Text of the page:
By Tufail Ahmad
24th June 2014
With Iraqi cities falling to V and the Taliban storming the Karachi airport, the jihadist threat to India is getting real. Throughout history, bands of barbarians have defied established rules of conduct and invaded empires. In the 5th century, Germanic barbarians ransacked Rome several times, causing the fall of the Roman Empire under Augustus Romulus. In the 8th century, jihadists launched unprovoked invasions of Europe and India, led by Tariq bin Ziyad and Muhammad bin Qasim. On 9/11, barbarians unleashed airborne invasions of American cities. On 26/11, arriving by boats they fought for days in Mumbai. They are launching knife attacks in Chinese towns.
The barbarians use technologies of the day—swords, guns, boats, planes, GPS or Google maps. Around June 10, when jihadists of the Islamic State of Iraq and Syria (ISIS) ransacked Iraqi cities, they bulldozed a border post set up by Britain and France under the 1916 Sykes-Picot Agreement. In the jihadists’ imagination, maps are vital. Lashkar-e-Taiba (LeT) founder Hafiz Muhammad Saeed speaks of Hyderabad, Junagarh and Kashmir in the same breath. Maps envisioned by the Taliban and Uyghur militants include territory from India to Xinjiang as part of Muslim lands, which Osama bin Laden stood to liberate. Jihadism is powered by maps.
Recently, columnists argued that Iran will gain from ISIS advances in Iraq, but history unfolds in unfamiliar ways. If the jihadists target Shi’ite holy cities of Najaf and Karbala, they could embroil Iran. Tehran is already involved in Syria and has nurtured terrorist groups like Hezbollah. With a professional army, Iran appears in good health, but decades of authoritarian-clerical rule have caused faultlines not all of which are known. What’s known is this: A suicide bomber attacked a meeting in Pishin in 2009; suicide bombings occurred in Zahedan in 2009 and 2010; suicide bombers exploded themselves outside a mosque in Chabahar in 2010. There are attacks in Sistan-Baluchistan by jihadists who recently seized Iranian soldiers, dragging them into Pakistan.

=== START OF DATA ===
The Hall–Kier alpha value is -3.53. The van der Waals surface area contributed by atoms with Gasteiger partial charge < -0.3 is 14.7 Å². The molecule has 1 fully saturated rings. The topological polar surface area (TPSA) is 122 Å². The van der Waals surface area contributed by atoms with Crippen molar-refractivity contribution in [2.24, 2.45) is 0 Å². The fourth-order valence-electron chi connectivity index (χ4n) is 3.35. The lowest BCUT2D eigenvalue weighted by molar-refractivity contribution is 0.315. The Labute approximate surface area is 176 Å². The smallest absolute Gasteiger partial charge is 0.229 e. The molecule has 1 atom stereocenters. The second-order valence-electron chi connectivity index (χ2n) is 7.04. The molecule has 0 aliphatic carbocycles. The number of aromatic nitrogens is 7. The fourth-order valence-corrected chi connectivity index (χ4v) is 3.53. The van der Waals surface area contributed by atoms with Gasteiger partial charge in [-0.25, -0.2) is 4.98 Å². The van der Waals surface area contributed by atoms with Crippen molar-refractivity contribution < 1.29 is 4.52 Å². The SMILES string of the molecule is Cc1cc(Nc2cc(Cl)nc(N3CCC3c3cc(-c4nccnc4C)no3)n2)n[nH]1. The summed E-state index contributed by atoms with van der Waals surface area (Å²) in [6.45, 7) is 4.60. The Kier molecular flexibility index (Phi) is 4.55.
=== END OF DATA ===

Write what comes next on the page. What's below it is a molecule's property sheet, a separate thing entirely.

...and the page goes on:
For several centuries through the World War II, wars were waged by states. Now, non-state actors, state-supported jihadists and self-acting individuals are instigating wars that cannot be fought with nuclear weapons. About 200 Pakistani jihadists are in Syria; some were seen recently with ISIS in Iraq in Pakistani attire. With the Saudi-Pakistan military alliance active in Syria, jihadism could fell Iran and then Pakistan. The jihadists in Afghanistan and Pakistan are as agile as they are in Iraq and Syria. One idea unites them: jihad. Pakistani jihadists have also entered Myanmar and the Maldives, and connected to Inter-Services Intelligence (ISI) cells in Malaysia and Sri Lanka.
Jihadists have been trying hard to target India. In 2013, al-Qaeda released a video which revealed its failure to recruit Indian Muslims. In the video, Asim Umar, who advises the core al-Qaeda leadership, lamented that the battlefields of Syria and Yemen “are devoid of Indian Muslims”. In a new video this month, Asim urged Kashmiris to join jihad, wondering who replaced Kalashnikovs with stones in their hands and warned that a squad of jihadists is marching towards Delhi. Jihadists are in surplus all over Pakistan and Afghanistan, and Indian Muslims are getting drawn into their fold. Over the past year, videos from a new terror group Ansar ut-Tawheed showed Muslims from Mumbai, Hyderabad, Uttar Pradesh and Karnataka training in Afghanistan.